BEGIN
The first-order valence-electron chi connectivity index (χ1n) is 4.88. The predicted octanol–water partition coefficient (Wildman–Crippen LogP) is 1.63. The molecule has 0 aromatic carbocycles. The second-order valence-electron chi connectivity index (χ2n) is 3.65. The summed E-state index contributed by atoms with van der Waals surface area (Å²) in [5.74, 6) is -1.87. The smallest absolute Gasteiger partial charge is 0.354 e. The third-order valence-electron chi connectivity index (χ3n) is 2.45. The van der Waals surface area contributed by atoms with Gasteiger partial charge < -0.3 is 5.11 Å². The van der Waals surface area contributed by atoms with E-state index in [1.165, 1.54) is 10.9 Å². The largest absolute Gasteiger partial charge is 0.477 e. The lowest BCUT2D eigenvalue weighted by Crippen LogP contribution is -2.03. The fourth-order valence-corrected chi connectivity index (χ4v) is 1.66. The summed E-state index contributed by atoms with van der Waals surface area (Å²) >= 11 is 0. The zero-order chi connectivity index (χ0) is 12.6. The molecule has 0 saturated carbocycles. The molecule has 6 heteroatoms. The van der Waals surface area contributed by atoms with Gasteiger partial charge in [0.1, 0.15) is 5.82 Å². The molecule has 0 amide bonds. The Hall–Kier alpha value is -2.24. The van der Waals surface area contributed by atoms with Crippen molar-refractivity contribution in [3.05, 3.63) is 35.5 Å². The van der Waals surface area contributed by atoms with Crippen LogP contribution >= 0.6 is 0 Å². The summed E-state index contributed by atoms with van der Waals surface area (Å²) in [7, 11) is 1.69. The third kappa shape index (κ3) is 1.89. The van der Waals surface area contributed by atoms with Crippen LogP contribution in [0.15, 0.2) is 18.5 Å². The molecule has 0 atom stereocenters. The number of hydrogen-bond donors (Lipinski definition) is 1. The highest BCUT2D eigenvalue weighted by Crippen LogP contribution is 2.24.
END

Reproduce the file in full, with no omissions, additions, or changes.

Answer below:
The first-order valence-electron chi connectivity index (χ1n) is 4.88. The predicted octanol–water partition coefficient (Wildman–Crippen LogP) is 1.63. The molecule has 0 aromatic carbocycles. The second-order valence-electron chi connectivity index (χ2n) is 3.65. The summed E-state index contributed by atoms with van der Waals surface area (Å²) in [5.74, 6) is -1.87. The smallest absolute Gasteiger partial charge is 0.354 e. The third-order valence-electron chi connectivity index (χ3n) is 2.45. The van der Waals surface area contributed by atoms with Gasteiger partial charge < -0.3 is 5.11 Å². The van der Waals surface area contributed by atoms with E-state index in [1.165, 1.54) is 10.9 Å². The largest absolute Gasteiger partial charge is 0.477 e. The lowest BCUT2D eigenvalue weighted by Crippen LogP contribution is -2.03. The fourth-order valence-corrected chi connectivity index (χ4v) is 1.66. The summed E-state index contributed by atoms with van der Waals surface area (Å²) >= 11 is 0. The zero-order chi connectivity index (χ0) is 12.6. The molecule has 0 saturated carbocycles. The molecule has 6 heteroatoms. The van der Waals surface area contributed by atoms with Gasteiger partial charge in [0.1, 0.15) is 5.82 Å². The molecule has 0 amide bonds. The Hall–Kier alpha value is -2.24. The van der Waals surface area contributed by atoms with Crippen molar-refractivity contribution in [3.05, 3.63) is 35.5 Å². The van der Waals surface area contributed by atoms with Crippen LogP contribution >= 0.6 is 0 Å². The summed E-state index contributed by atoms with van der Waals surface area (Å²) in [7, 11) is 1.69. The third kappa shape index (κ3) is 1.89. The van der Waals surface area contributed by atoms with Crippen LogP contribution in [0.15, 0.2) is 18.5 Å². The molecule has 0 atom stereocenters. The number of hydrogen-bond donors (Lipinski definition) is 1. The highest BCUT2D eigenvalue weighted by Crippen LogP contribution is 2.24.